Mick Foley has no business being a three-time WWE Champion. He’s ugly, he’s crazy, and he’s known for being part of some of the most violent matches in wrestling history. However, he’s also an extremely intelligent man, a New York Times bestselling author, and possibly the most beloved wrestler in the world. And it takes someone that complex to pull off three of the weirdest gimmicks in pro wrestling, and better yet, to be able to play all three men at the same time. As Cactus Jack, Foley was capable of absolutely brutal hardcore wrestling matches. As Mankind, he somehow managed to make fans feel sympathy for a deranged and unstable freak. And as Dude Love, well, he just made people feel good. Mick Foley played three different gimmicks, all outlandish and crazy, and he did so expertly, which is exactly why he’s now a three-time WWE Champion and Hall of Famer. Source:

5. Johnny B Badd

There’s really no other way to say this, but Johnny B Badd was a fairly obvious attempt by WCW to copy Little Richard. And unfortunately, that meant his gimmick was fairly over-the-top and almost certainly would be considered extremely offensive in the modern era. Also, he was initially presented as a heel, which should tell you everything you need to know about how his character was supposed to be perceived. The good news is, Badd wasn’t a terrible wrestler, and as he began to refine his gimmick to make it less of a caricature and more realistic, he began to find more acceptance with the fans due to his hard work. Eventually, he became so popular that he was having competitive matches to open WCW Pay Per Views, and won the WCW Television Championship multiple times. Badd actually parlayed his popularity into a massive contract with WWF, and was expected to become a huge star. Injuries derailed his career before he could realize that potential, but that can’t erase the success he did have initially. Source:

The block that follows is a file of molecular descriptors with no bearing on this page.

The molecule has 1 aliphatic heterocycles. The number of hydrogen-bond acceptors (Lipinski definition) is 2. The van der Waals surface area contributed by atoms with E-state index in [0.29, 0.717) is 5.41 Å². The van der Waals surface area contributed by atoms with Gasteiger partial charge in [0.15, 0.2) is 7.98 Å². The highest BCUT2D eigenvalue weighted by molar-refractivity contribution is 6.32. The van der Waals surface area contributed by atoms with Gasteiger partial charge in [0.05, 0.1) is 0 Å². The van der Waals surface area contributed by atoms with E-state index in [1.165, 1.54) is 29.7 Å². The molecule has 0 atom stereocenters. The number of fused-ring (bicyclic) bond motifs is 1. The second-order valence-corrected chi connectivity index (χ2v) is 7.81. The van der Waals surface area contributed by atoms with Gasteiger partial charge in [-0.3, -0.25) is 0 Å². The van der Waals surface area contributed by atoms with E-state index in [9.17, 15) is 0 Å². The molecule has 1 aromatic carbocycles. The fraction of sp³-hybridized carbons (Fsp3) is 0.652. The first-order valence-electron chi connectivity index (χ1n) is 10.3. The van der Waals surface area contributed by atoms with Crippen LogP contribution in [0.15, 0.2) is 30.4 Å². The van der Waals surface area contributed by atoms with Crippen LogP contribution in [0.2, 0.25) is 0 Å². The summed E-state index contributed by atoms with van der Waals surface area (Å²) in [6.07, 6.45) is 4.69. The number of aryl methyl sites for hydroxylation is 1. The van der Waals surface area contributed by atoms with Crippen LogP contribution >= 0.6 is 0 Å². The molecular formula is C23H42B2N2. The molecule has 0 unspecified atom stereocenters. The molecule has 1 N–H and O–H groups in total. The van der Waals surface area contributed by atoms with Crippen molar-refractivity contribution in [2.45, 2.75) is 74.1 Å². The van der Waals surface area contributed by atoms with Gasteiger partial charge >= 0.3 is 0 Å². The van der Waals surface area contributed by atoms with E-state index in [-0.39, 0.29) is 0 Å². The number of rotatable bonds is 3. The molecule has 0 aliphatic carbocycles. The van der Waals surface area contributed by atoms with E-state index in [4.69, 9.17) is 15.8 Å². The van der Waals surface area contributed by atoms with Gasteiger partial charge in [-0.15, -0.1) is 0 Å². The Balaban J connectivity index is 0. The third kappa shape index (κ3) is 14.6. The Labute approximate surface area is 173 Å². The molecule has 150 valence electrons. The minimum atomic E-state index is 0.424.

4. The Honky Tonk Man

Believe it or not, the Honky Tonk Man was originally supposed to be a good guy. He was an Elvis impersonator, after all (although he claimed he’d never heard of the guy). And he was every bit as over-the-top as a man impersonating The King should be. He wore incredibly flashy suits, he sported a massive black pompadour, and he even sang his own entrance music (well, allegedly). But the Honky Tonk Man was cowardly, and he parlayed that into the longest Intercontinental title reign of all time, holding the belt for 454 days through all sorts of underhanded tactics, from walking out on matches to intentionally getting disqualified. The result was that he also managed to sell out arenas, as fans wanted to be there on the night where somebody finally managed to beat him. That’s why The Honky Tonk Man always claimed to be Greatest Intercontinental Champion of All Time, and he very well might be. Source:

3. Doink The Clown